UZWIL, SWITZERLAND — Andreas Bischof, head of apprenticeship at Bühler Group, was elected by the Swiss Federal Council to the extra-parliamentary Federal Vocational Training Commission (EBBK) at the end of November.
He is the representative for vocational training matters of the Swiss association of mechanical and electrical engineering industries (MEM industries) at the federal level — a premiere for the industry.
The EBBK advises the State Secretariat for Education, Research, and Innovation (SBFI) on matters related to the development and coordination of vocational training and its alignment with general education and development policies. It assesses projects for the development of vocational training as well as applications for funding of special services provided in the public interest.
As head of apprenticeship at Bühler Group, Bischof leads 600 apprentices at 25 locations in four continents. The Federal Council has elected him to the 15-member extra-parliamentary Federal Vocational Training Commission for the term of office 2020-23. As the delegate of the MEM industries, he is now the representative of a high-technology industry that trains almost 20,000 apprentices in Switzerland. At the same time, he is the first representative to become a member of the Commission for the MEM industries.
“I look forward to addressing the industry’s requirements at the federal level,” Bischof said, adding that vocational training is currently experiencing rapid changes. “In addition to expert knowledge and hands-on abilities, increasing importance is being placed on digital skills, project management, professional mobility, lifelong learning, and pronounced social competencies — and this not only for the companies, but especially for the apprentices’ later careers.”
He said that in order to take such insights into account in the vocational training activities of an organization, they must be given the significance they deserve. He added that Christof Oswald, as head of human resources, gives special attention to the latest developments in training early on.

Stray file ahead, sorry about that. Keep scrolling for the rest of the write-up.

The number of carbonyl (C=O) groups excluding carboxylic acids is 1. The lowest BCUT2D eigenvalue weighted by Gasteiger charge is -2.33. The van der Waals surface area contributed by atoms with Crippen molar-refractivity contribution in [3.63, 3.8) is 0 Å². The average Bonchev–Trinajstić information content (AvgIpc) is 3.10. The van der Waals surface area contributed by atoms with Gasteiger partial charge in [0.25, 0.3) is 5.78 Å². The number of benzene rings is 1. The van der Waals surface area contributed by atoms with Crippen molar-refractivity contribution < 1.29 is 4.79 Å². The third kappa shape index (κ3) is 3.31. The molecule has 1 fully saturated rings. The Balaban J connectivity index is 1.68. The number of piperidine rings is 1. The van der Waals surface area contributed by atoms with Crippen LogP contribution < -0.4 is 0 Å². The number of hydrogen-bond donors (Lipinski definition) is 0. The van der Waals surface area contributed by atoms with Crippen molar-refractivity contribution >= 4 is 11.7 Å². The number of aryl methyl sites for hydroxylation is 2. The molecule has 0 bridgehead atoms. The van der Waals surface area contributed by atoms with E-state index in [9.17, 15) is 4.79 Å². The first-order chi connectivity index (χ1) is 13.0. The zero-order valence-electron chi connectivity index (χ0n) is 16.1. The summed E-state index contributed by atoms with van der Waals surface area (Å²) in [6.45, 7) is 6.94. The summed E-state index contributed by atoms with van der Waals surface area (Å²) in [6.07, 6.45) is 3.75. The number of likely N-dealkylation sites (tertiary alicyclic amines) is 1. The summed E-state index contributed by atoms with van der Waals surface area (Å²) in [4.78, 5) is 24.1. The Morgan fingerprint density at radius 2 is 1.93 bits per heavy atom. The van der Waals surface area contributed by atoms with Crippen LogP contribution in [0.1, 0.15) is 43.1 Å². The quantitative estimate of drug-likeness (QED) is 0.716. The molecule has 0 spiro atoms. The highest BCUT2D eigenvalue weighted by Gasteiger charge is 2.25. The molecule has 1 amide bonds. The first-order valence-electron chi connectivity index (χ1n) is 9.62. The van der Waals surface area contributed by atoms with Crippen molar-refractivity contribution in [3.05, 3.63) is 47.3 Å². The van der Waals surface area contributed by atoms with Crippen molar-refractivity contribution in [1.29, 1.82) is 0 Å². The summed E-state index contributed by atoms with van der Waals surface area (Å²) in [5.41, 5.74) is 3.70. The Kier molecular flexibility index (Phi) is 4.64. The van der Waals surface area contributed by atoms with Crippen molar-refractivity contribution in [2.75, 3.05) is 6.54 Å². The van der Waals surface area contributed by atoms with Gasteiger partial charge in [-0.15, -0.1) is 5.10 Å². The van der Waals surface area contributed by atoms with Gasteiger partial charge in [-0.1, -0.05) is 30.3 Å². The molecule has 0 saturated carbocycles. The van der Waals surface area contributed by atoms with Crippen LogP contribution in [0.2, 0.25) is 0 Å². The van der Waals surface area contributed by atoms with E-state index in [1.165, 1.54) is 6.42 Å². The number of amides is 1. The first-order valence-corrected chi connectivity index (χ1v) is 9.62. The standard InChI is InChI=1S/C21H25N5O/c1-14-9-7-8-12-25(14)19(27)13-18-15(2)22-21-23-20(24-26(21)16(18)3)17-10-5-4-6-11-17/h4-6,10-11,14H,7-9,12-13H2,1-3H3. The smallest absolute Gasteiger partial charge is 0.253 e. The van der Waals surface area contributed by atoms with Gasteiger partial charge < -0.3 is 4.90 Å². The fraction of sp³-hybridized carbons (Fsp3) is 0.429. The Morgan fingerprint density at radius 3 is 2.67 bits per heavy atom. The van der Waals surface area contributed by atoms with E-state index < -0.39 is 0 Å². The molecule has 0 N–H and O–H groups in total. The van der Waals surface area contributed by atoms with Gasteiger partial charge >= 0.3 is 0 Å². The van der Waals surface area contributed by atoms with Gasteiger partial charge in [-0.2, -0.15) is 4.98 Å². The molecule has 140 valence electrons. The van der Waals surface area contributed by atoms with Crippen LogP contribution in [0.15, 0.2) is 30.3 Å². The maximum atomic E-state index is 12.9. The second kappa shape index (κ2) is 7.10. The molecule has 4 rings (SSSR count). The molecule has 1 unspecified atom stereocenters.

“In agreement with the executive board, he gives us the leeway we need to develop ideas and then to put them into practice once we have carefully thought out all the implications right to the end,” Bischof said.
Oswald said Bühler’s expertise benefits all vocational training in Switzerland.
“It is important that we ensure the attractiveness of vocational training throughout Switzerland, in particular in our education-intensive industry,” he said. “We closely track our apprentices’ and employees’ requirements and needs and then address them.”
He added that Bischof can bring Bühler Group’s vast experience in vocational training to EBBK, and also show how companies can retain their employees. A total of 29% of all Swiss Bühler employees have completed their vocational training at Bühler. The company has been training apprentices since 1915. At present, the 8,000th apprentice has started his first apprenticeship year as a polymechanic.
Following his apprenticeship as a machinery draftsman, Bischof became a vocational training teacher at a school in Arbon, Switzerland. At the same time, he was a part-time instructor for almost 20 years in the development departments of various companies. In 2009, Bischof took charge of vocational training at Bühler Group. Since then, the team around Oswald and Bischof has further developed innovative approaches into the apprenticeship training, for instance integrating periods that young people can spend abroad.
Qualified apprentices interested in training stints abroad may spend several months of their training outside Switzerland, for example in China, Indonesia, Vietnam, India, South Africa, Brazil, the United Kingdom, Germany, France, or the United States.
Since the introduction of this program, some 200 apprentices have spent several months of their vocational training at a Bühler location outside Switzerland. This offers young people a chance to directly experience different cultures and languages. It enhances their professional and social skills, broadens their minds, and makes them fit for their jobs in the international environment that Bühler offers.
The learners abroad follow the vocational school instructions in Switzerland without interruption. While abroad, they have access to the lessons being taught in Switzerland live with a camera in a learning environment with state-of-the-art technology. This distance-learning concept is called Class Unlimited. Bühler has developed it together with the Wil-Uzwil Vocational and Continuing Education Center (BZWU).
This form of teaching was a novelty in vocational training and was awarded the Leonardo European Corporate Learning Award in 2014. In its new CUBIC innovation campus, the Bühler Group has further developed this concept, offering it to employees as well. Class Unlimited 3.0 primarily trains Bühler teams. For example, automation experts can train live on systems across continents, while Bühler saves CO2 emissions, travel expenses, and travel time.